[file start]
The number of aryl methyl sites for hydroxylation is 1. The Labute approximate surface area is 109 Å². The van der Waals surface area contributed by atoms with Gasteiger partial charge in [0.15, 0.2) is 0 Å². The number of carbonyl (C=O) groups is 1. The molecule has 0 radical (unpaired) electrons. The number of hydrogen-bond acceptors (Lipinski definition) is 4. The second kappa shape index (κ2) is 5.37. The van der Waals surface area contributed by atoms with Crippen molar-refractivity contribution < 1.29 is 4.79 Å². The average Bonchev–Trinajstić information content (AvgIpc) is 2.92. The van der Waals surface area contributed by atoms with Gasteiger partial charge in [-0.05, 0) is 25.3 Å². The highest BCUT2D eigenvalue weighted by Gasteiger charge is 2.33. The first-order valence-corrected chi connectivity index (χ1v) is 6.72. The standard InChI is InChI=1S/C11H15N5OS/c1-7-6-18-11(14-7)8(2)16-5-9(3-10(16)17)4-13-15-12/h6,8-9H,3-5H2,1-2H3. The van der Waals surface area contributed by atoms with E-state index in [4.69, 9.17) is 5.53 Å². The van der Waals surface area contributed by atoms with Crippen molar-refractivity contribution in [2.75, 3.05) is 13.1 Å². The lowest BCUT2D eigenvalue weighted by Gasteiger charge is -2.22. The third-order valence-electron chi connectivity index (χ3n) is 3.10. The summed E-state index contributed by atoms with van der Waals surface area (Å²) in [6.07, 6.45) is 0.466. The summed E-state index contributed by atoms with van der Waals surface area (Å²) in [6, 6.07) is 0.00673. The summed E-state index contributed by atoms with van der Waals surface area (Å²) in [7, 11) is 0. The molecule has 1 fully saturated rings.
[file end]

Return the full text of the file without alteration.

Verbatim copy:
The number of aryl methyl sites for hydroxylation is 1. The Labute approximate surface area is 109 Å². The van der Waals surface area contributed by atoms with Gasteiger partial charge in [0.15, 0.2) is 0 Å². The number of carbonyl (C=O) groups is 1. The molecule has 0 radical (unpaired) electrons. The number of hydrogen-bond acceptors (Lipinski definition) is 4. The second kappa shape index (κ2) is 5.37. The van der Waals surface area contributed by atoms with Crippen molar-refractivity contribution < 1.29 is 4.79 Å². The average Bonchev–Trinajstić information content (AvgIpc) is 2.92. The van der Waals surface area contributed by atoms with Gasteiger partial charge in [-0.05, 0) is 25.3 Å². The highest BCUT2D eigenvalue weighted by Gasteiger charge is 2.33. The first-order valence-corrected chi connectivity index (χ1v) is 6.72. The standard InChI is InChI=1S/C11H15N5OS/c1-7-6-18-11(14-7)8(2)16-5-9(3-10(16)17)4-13-15-12/h6,8-9H,3-5H2,1-2H3. The van der Waals surface area contributed by atoms with E-state index in [4.69, 9.17) is 5.53 Å². The van der Waals surface area contributed by atoms with Crippen molar-refractivity contribution in [2.75, 3.05) is 13.1 Å². The lowest BCUT2D eigenvalue weighted by Gasteiger charge is -2.22. The third-order valence-electron chi connectivity index (χ3n) is 3.10. The summed E-state index contributed by atoms with van der Waals surface area (Å²) in [6.07, 6.45) is 0.466. The summed E-state index contributed by atoms with van der Waals surface area (Å²) in [6, 6.07) is 0.00673. The summed E-state index contributed by atoms with van der Waals surface area (Å²) in [7, 11) is 0. The molecule has 1 fully saturated rings.